• There are excellent over-the-counter oral rehydration solutions (ORS), such as Gastrolyte & Hydralyte, which can be purchased in a variety of formats such as in powder or tablet form. These just need to be dissolved in the correct quantity (usually a litre per dose/serve) of bottled, boiled or treated water. If ORS is not immediately available, rehydrate with safe water or whatever other safe liquid is available.
A word of warning: Sports drinks are designed to replace the fluids lost through sweating during exercise. They are not recommended for treating stomach viruses or food poisoning –they do not contain the appropriate balance of electrolytes to facilitate recovery from loss of body fluid from the gut.
What can I eat?
• Start with small, light meals and gradually build back up to a normal, unrestricted diet.
• Eat bland, easy to digest food such as cereal, rice, toast and bananas.
• Until your stomach completely settles down, avoid dairy products, sugary or fatty foods, and caffeine and alcohol (they can aggravate the effects of dehydration).
Over the counter medications are available to ameliorate diarrhoea. However, these should be used with caution, particularly if the cause of the infection is certain types of bacteria that produce severe symptoms. If there were blood in the stool or vomitus, inability to maintain hydration for more than a few hours, and/or persistent fever, a medical consultation is essential.
Tips for preventing stomach flu and food poisoning
Washing your hands is one of the most important ways of preventing illness, wherever you are – especially after using the toilet and before eating.
It’s important to do it properly:
- First, wet your hands with clean, running water (warm or cold), turn off the tap, and apply soap.
- Work up a generous lather by rubbing your hands together for at least 20 seconds (not forgetting the backs, between fingers, and under nails).
- Rinse them under clean, running water.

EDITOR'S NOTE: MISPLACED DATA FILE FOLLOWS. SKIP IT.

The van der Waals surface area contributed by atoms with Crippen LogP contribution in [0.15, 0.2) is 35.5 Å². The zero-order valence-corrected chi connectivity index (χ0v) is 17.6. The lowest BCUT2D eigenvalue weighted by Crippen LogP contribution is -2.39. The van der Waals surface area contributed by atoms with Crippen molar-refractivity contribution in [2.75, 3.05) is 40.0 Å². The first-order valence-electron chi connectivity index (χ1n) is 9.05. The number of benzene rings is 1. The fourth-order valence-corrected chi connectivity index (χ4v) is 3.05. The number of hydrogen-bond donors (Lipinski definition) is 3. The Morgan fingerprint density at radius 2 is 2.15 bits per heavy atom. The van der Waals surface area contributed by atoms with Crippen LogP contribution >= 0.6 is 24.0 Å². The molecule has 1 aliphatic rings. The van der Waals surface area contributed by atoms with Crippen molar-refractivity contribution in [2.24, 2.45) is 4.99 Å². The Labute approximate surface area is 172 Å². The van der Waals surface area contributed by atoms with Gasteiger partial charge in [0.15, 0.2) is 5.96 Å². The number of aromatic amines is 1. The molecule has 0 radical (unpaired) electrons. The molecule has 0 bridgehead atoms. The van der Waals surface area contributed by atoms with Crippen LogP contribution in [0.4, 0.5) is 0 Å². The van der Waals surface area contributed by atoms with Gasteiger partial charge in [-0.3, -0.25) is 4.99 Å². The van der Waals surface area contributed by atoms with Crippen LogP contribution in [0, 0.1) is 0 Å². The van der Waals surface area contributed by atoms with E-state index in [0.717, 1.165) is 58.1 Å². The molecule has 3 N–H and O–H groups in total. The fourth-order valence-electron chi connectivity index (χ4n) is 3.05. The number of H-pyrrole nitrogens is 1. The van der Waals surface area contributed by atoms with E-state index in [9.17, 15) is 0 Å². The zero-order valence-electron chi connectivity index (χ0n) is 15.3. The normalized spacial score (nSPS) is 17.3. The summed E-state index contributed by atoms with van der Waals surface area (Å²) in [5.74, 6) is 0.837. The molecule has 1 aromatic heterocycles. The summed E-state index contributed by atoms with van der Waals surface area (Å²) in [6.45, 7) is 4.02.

- Dry them using a clean cloth or paper towel, or air drier.
While soap and water remain the gold standard method, an alcohol-based sanitiser will otherwise eliminate MOST germs, but is not as effective when hands are visibly dirty or greasy.
- Apply the sanitiser to the palm of one hand (the correct amount will be on the label).
- Rub the top and bottom of each hand in turn.
- Continue rubbing over all surfaces until your hands are dry.
Studies have shown that a sanitiser with an alcohol concentration between 60–95% kills more germs that those with lower concentrations or no alcohol at all.
Non-alcohol based sanitisers are far less effective when it comes to killing certain germs such as Cryptosporidium and norovirus. They are also more likely to irritate your skin than alcohol-based ones, according to the CDC.
Hand hygiene is important in any setting, but particularly when you are travelling in a developing country.
The Food Safety Information Council has put together these 4 principles which can help to prevent food poisoning:
Clean – hands and utensils used for cooking.
Chill - meat, poultry, dairy foods, vegetables, salad ingredients, etc should be refrigerated at or below 5ºC.
Cook - Cook chicken, minced or boned meats, hamburger, stuffed meats and sausages right through until they reach 75°C.
Separate - to avoid cross contamination keep raw and cooked foods separate when storing and preparing.